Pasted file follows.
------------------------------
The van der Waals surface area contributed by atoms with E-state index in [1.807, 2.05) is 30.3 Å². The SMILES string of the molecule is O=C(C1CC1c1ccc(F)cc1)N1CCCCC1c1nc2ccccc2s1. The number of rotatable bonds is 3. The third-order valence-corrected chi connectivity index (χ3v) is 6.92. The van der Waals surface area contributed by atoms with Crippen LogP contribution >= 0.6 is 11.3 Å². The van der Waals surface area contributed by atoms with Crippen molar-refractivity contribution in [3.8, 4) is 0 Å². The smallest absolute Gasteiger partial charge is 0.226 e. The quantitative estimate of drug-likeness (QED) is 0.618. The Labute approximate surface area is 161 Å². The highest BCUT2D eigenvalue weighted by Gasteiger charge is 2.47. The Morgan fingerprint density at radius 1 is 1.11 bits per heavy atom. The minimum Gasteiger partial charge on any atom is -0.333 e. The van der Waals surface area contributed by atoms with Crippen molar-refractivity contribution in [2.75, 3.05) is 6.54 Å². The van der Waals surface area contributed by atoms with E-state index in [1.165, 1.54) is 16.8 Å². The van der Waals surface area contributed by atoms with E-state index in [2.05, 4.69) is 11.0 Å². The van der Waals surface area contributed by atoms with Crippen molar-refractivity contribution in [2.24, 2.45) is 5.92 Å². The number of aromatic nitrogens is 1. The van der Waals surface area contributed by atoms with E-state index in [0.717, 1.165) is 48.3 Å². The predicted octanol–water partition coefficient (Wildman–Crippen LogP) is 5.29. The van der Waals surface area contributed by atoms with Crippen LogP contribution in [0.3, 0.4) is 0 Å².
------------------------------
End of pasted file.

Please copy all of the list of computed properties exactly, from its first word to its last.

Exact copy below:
The van der Waals surface area contributed by atoms with E-state index in [1.807, 2.05) is 30.3 Å². The SMILES string of the molecule is O=C(C1CC1c1ccc(F)cc1)N1CCCCC1c1nc2ccccc2s1. The number of rotatable bonds is 3. The third-order valence-corrected chi connectivity index (χ3v) is 6.92. The van der Waals surface area contributed by atoms with Crippen LogP contribution >= 0.6 is 11.3 Å². The van der Waals surface area contributed by atoms with Crippen molar-refractivity contribution in [3.8, 4) is 0 Å². The smallest absolute Gasteiger partial charge is 0.226 e. The quantitative estimate of drug-likeness (QED) is 0.618. The Labute approximate surface area is 161 Å². The highest BCUT2D eigenvalue weighted by Gasteiger charge is 2.47. The Morgan fingerprint density at radius 1 is 1.11 bits per heavy atom. The minimum Gasteiger partial charge on any atom is -0.333 e. The van der Waals surface area contributed by atoms with Crippen molar-refractivity contribution in [2.75, 3.05) is 6.54 Å². The van der Waals surface area contributed by atoms with E-state index in [1.165, 1.54) is 16.8 Å². The van der Waals surface area contributed by atoms with E-state index in [2.05, 4.69) is 11.0 Å². The van der Waals surface area contributed by atoms with Crippen molar-refractivity contribution in [2.24, 2.45) is 5.92 Å². The number of aromatic nitrogens is 1. The van der Waals surface area contributed by atoms with E-state index in [0.717, 1.165) is 48.3 Å². The predicted octanol–water partition coefficient (Wildman–Crippen LogP) is 5.29. The van der Waals surface area contributed by atoms with Crippen LogP contribution in [0.3, 0.4) is 0 Å².